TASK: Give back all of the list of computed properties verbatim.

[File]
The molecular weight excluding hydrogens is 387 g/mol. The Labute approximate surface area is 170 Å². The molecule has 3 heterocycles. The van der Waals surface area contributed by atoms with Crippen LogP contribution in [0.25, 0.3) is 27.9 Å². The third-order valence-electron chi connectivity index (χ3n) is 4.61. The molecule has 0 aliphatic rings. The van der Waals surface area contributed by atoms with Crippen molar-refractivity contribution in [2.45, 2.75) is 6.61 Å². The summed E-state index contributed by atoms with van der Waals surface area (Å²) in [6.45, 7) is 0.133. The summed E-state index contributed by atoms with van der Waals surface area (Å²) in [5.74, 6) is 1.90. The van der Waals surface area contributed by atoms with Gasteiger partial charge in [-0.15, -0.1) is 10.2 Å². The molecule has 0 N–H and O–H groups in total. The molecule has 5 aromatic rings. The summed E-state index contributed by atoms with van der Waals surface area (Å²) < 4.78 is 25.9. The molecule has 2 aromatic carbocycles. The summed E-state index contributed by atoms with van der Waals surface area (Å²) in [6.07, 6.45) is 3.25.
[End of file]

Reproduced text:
The molecular weight excluding hydrogens is 387 g/mol. The Labute approximate surface area is 170 Å². The molecule has 3 heterocycles. The van der Waals surface area contributed by atoms with Crippen LogP contribution in [0.25, 0.3) is 27.9 Å². The third-order valence-electron chi connectivity index (χ3n) is 4.61. The molecule has 0 aliphatic rings. The van der Waals surface area contributed by atoms with Crippen molar-refractivity contribution in [2.45, 2.75) is 6.61 Å². The summed E-state index contributed by atoms with van der Waals surface area (Å²) in [6.45, 7) is 0.133. The summed E-state index contributed by atoms with van der Waals surface area (Å²) in [5.74, 6) is 1.90. The van der Waals surface area contributed by atoms with Gasteiger partial charge in [-0.15, -0.1) is 10.2 Å². The molecule has 0 N–H and O–H groups in total. The molecule has 5 aromatic rings. The summed E-state index contributed by atoms with van der Waals surface area (Å²) < 4.78 is 25.9. The molecule has 2 aromatic carbocycles. The summed E-state index contributed by atoms with van der Waals surface area (Å²) in [6.07, 6.45) is 3.25.